“Sexting” is sending messages that contain nude or graphic photos of young teens. As you can imagine, the images are creating quite a stir. Courts are issuing child pornography charges in some cases, and there has even been a suicide.
Consequently, people are starting to ask why children would do this in the first place. Why? It’s a little thing called peer pressure — or the fact that kids are younger and younger as they are exposed to socialization.
That same concept that was present when I was in high school is still alive and well today. Young moldable minds are told by their peers that they should do this or that. Or seeing the popularity that one girl gets when her sex message gets passed around the school is just enough motivation for another girl to do the same.
The tale is as old as time; it’s just the actions and stories that get changed around.
Just as we have made huge technological advances, we see consequences such as the hundreds of thousands of ads made public to us every day or kids as young as nine who have the opportunity to make a MySpace page and give in to social networking before they are able to even understand the concept of a sexual predator.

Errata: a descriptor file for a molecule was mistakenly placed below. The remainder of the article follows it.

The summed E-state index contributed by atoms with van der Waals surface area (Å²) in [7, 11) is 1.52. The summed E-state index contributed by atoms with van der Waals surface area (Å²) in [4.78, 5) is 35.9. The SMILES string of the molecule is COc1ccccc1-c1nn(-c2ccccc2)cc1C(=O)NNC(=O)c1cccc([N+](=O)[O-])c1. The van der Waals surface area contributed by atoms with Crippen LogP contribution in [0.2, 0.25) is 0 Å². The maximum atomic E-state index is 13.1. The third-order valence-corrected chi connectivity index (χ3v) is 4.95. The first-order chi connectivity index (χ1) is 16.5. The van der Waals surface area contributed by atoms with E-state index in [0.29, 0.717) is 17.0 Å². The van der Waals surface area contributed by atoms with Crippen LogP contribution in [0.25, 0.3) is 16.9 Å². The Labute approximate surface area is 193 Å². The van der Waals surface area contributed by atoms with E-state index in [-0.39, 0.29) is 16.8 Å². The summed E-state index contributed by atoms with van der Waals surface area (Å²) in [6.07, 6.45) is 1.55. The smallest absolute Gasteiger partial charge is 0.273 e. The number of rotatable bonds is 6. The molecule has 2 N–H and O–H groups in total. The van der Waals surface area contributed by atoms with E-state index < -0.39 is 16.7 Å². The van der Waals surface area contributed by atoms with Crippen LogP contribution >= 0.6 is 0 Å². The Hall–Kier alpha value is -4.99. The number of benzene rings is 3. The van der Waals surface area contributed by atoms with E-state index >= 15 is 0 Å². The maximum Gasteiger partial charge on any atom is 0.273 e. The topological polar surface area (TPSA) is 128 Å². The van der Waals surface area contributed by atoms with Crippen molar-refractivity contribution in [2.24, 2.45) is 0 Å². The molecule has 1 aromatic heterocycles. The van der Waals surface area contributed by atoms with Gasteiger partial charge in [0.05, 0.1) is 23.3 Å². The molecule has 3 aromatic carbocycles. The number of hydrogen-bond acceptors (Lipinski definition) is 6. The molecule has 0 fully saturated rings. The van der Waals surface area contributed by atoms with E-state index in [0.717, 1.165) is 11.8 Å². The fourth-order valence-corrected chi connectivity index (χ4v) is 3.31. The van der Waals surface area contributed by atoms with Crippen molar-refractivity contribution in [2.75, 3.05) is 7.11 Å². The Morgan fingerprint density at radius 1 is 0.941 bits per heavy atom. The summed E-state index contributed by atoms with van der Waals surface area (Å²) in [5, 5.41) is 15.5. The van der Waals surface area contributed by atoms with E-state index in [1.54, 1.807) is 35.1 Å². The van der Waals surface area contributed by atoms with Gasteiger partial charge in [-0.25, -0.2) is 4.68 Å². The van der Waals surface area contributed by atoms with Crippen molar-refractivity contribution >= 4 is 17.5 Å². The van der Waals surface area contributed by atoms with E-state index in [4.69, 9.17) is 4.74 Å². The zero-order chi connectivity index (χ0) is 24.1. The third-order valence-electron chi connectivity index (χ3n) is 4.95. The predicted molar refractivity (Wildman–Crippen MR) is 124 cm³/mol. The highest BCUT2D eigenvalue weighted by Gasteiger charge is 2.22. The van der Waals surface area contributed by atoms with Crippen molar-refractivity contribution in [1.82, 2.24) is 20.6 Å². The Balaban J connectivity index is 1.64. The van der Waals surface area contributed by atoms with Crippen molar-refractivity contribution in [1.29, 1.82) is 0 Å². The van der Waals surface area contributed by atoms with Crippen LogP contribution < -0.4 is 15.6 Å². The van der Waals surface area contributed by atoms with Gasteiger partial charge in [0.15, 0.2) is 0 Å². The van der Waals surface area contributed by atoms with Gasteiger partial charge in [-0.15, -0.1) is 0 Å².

As television shows, advertising and magazines become more sexualized, graphic and readily available, kids are learning it is okay to be sexually active like their favorite television star, but not learning the consequences of their actions. Young girls are hitting puberty at younger and younger ages, so while their bodies say they are ready for sex, their emotions and minds are not.
As Americans, we are at a loss about educating our children. No longer is it acceptable to teach children abstinence-only education or sex education. We have to teach children not only the consequences they may create for themselves, but also about the dangerous things others can do to them.
I am not asking for this world to be perfect, but to withhold such important information from children is to do a disservice to future generations.
To read more about sexting cases, click here.Lauren Cash is a student in the Spring 2009 Feminist Theory class. To read more student posts, click here.